**Edit: **Even though the Purdue one is experiencing the dependency issues also, it seems like it is already installed in another location (in other words, it was extracted from the jar into the correct locations on another setup) whereas yours hasn’t because of the dependency issues. I think this is why theirs is working.

UPDATE: I uninstalled PROS, deleted /opt/pros manually (since the uninstall left a few directories) and reinstalled.

Now I’m not getting the same errors and I’m getting no errors related to your project but it’s still not showing up: http://pastebin.com/ET3eFtJn

I suspect that those original problems were perhaps because of a failure for the uninstaller to clean up properly after my failed 32-bit install. Now I have no idea why it’s still not working though.

GOT IT!

I needed to run it as root one time. I had tried doing that earlier but the dependency issues from the 32-bit install messed me up.

So, here’s the installation instructions for Linux:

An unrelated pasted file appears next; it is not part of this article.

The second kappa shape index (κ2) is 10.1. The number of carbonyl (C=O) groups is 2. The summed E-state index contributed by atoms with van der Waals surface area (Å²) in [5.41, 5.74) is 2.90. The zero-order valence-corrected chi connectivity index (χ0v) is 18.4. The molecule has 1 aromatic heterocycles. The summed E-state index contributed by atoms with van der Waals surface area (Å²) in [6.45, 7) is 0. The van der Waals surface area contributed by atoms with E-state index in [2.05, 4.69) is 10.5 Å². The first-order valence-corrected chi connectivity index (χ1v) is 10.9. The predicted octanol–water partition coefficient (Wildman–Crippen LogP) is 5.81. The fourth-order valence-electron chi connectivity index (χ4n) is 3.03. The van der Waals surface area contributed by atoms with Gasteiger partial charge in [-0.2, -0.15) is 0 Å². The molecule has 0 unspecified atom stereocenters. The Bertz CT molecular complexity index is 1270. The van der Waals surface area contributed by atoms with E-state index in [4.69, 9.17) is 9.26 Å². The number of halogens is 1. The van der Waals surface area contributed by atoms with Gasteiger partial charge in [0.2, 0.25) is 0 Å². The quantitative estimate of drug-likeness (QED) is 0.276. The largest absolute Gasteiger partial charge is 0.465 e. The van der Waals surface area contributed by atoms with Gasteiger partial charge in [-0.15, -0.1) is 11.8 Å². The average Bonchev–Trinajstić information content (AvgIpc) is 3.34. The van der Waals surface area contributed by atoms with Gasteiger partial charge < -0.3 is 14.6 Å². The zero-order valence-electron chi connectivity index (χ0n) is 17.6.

• If you already tried installing once
    ** sudo apt-get remove prose
    ** Delete /opt/pros (to open your file browser in admin mode run gksudo nautilus)
  • Install PROS
  • Install ConVEX using JPearman’s instructions
  • Run the IDE once using sudo /opt/pros/ccide
    ** Exit RIGHT AFTERWARD. Do not make any projects.
  • Now run as a regular user

Had the same issue with Windows 7 - 64 Pro, see my first post, plugin would not show unless I ran as admin.

Glad you got it to install, please realize we are all beta testing PROS and ConVEX, it will settle down and become easier. Of course, now I’m in the middle of an Ubuntu 13.04 install :frowning: Luckily for me I have many computers and even more SSD’s to install different OS’s on so will let it finish and try PROS I guess.

1 Like

I did try that originally per your instructions but the failed 32 bit install was messing it up. So I really had two problems.

After verifying that my instructions work, could you add them to your website for future linux users?

I appreciate your help and sorry you ended up installing Ubuntu. Thank you so much for the hard work you’ve put into this! I’m so glad to finally try it out :). I’ll try actually uploading early next week.